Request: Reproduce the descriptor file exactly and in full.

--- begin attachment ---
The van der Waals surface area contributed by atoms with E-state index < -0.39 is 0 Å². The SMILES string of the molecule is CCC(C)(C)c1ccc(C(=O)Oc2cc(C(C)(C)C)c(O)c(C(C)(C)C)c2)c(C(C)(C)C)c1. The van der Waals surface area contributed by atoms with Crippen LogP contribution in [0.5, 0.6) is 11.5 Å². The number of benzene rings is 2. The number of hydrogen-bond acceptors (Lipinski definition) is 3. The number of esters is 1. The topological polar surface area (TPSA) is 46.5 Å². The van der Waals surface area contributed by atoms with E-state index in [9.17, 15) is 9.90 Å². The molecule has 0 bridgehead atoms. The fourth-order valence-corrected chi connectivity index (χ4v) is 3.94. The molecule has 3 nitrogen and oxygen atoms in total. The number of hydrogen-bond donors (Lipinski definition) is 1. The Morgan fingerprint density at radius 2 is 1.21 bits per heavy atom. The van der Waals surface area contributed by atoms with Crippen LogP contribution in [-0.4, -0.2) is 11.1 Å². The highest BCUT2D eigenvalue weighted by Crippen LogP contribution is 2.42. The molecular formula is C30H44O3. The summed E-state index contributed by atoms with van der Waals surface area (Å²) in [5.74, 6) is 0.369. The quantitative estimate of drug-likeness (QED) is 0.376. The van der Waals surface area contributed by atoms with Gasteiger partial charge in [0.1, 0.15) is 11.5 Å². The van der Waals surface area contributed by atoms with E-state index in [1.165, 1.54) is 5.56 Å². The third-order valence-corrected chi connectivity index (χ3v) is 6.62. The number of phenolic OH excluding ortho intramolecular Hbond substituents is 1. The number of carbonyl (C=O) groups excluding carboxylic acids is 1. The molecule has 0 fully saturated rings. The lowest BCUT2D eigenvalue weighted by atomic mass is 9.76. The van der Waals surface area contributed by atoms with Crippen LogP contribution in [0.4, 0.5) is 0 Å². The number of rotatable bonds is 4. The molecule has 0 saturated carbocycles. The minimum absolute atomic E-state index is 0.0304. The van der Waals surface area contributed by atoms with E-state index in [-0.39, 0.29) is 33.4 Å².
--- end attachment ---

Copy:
The van der Waals surface area contributed by atoms with E-state index < -0.39 is 0 Å². The SMILES string of the molecule is CCC(C)(C)c1ccc(C(=O)Oc2cc(C(C)(C)C)c(O)c(C(C)(C)C)c2)c(C(C)(C)C)c1. The van der Waals surface area contributed by atoms with Crippen LogP contribution in [0.5, 0.6) is 11.5 Å². The number of benzene rings is 2. The number of hydrogen-bond acceptors (Lipinski definition) is 3. The number of esters is 1. The topological polar surface area (TPSA) is 46.5 Å². The van der Waals surface area contributed by atoms with E-state index in [9.17, 15) is 9.90 Å². The molecule has 0 bridgehead atoms. The fourth-order valence-corrected chi connectivity index (χ4v) is 3.94. The molecule has 3 nitrogen and oxygen atoms in total. The number of hydrogen-bond donors (Lipinski definition) is 1. The Morgan fingerprint density at radius 2 is 1.21 bits per heavy atom. The van der Waals surface area contributed by atoms with Crippen LogP contribution in [-0.4, -0.2) is 11.1 Å². The highest BCUT2D eigenvalue weighted by Crippen LogP contribution is 2.42. The molecular formula is C30H44O3. The summed E-state index contributed by atoms with van der Waals surface area (Å²) in [5.74, 6) is 0.369. The quantitative estimate of drug-likeness (QED) is 0.376. The van der Waals surface area contributed by atoms with Gasteiger partial charge in [0.1, 0.15) is 11.5 Å². The van der Waals surface area contributed by atoms with E-state index in [1.165, 1.54) is 5.56 Å². The third-order valence-corrected chi connectivity index (χ3v) is 6.62. The number of phenolic OH excluding ortho intramolecular Hbond substituents is 1. The number of carbonyl (C=O) groups excluding carboxylic acids is 1. The molecule has 0 fully saturated rings. The lowest BCUT2D eigenvalue weighted by atomic mass is 9.76. The van der Waals surface area contributed by atoms with Crippen LogP contribution in [0.4, 0.5) is 0 Å². The number of rotatable bonds is 4. The molecule has 0 saturated carbocycles. The minimum absolute atomic E-state index is 0.0304. The van der Waals surface area contributed by atoms with E-state index in [-0.39, 0.29) is 33.4 Å².